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Where good ideas can come from
Over the years, the drycleaning industry has shifted somewhat towards branding and
specialization. Now, you no longer have to be the best at everything; you just have to
differentiate yourself enough to be the best at something so your customers keep coming back.
The truth is, there is room enough in most markets for several successful cleaners to exist,
which means the other plants in your area are not necessarily your sworn enemy. Some can
even prove to be an unlikely ally.
Smart cleaners realize they don’t have all the answers and are not afraid to seek them out by
their peers, whether that means industry consultants, publications or other cleaners in an
association or cost group, or even at the doors of those “dreaded” competitors.
This month’s
profile, Don Holecek,
 who owns Crown Cleaners in Knoxville, TN, has never been afraid to seek
out help from others in the industry, even those in a nearby zip code. That willingness to
simply ask for such help likely saved his business.
Not long after he switched professions from high school history teacher to neighborhood
small business owner, his newly-purchased Crown Cleaners business had difficulty making
payroll, even though the only change in the business was who was signing the checks. It wasn’t
until he spoke directly to other plant owners that he realized some of the problems. He learned
his business could not simply run itself; he had to monitor labor and make changes for
production to be more efficient.
Holecek doesn’t just ask his competition for help, either; he watches them and learns from
them. He jokes about being a “great copycat” because he is willing to incorporate good ideas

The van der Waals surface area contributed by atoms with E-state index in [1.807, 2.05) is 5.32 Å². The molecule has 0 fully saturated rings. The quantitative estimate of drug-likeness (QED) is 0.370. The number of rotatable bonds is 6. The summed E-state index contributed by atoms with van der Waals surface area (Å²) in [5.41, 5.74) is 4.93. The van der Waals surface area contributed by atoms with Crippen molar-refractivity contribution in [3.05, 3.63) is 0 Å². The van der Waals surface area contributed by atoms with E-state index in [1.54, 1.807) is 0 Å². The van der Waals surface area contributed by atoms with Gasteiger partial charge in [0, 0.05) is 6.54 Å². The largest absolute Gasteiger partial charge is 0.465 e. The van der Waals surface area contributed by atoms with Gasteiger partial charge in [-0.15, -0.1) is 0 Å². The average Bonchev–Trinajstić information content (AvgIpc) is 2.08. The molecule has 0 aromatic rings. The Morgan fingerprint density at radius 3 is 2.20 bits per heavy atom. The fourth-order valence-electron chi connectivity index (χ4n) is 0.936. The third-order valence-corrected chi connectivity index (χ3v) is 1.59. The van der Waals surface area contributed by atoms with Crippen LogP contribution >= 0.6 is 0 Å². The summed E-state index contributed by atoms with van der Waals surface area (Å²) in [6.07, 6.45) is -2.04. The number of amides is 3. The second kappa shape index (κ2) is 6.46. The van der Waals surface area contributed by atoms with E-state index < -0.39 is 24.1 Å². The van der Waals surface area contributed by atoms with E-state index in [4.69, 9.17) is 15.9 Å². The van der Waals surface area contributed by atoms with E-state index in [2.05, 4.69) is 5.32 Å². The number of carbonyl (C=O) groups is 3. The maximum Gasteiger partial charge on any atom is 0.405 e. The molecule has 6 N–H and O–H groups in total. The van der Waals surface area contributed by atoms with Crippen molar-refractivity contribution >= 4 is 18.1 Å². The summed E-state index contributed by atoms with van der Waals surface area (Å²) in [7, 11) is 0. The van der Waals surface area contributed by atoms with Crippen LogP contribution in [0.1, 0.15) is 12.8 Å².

from others in new, unique ways that are more in line with how he runs his business.
When he read in a trade publication about how Milt & Edie’s Cleaners of California offered
every new customer a welcome kit full of gifts, his initial reaction was skepticism. Then, he
realized he could do the same thing, but on a smaller scale with items suited for his market.
One time, he spoke with industry consultant James “Route Pro” Peuster and discovered that
Peuster had once gotten permission from a homeowner’s association to host a neighborhood
lemonade stand and hand out drycleaning delivery brochures. That idea inspired him to buy his
own pop-up tent and become a rest stop for food and refreshments for bicyclists on their long
rides (which works largely because he loves to ride himself).
It wasn’t the exact same thing, but it was a similar way for him to give back to the
community and put his company’s name out there. It has even given him some new customers
and helped grow his business… all because he wasn’t afraid to look to the competition as a
valuable resource instead of an enemy to be feared or disdained.
A good time to work on your business
Business typically slows down for drycleaners during the summer months, and especially
August. A third of the world seems to be on vacation at any given time, it’s too hot to work, the
style of dress becomes even more casual and, hey, you could use a break, too.
Your future course can be changed for the better by using the break from “business as usual”
to spend time on things that business as usual doesn’t usually allow for. It’s a good time to
work on your business.
Are your books up to date? How about employee policies? How about employees themselves?
When was the last time you met with employees to talk about the business? If an employee
goes on vacation and productivity improves or the work environment becomes more pleasant,
is that telling you something?
How about talking to vendors about pricing and your business relationship in general? There
might be a better deal available if you ask. What about that five-year business plan you
developed a few years ago? How has that been working? Dust if off and look at what worked
and what didn’t and what should be changed.
What about your price structure? How do your prices today compare with a year ago, two
years ago, five years ago?
If you think it’s time for a change, now is the time to do it.


Editorials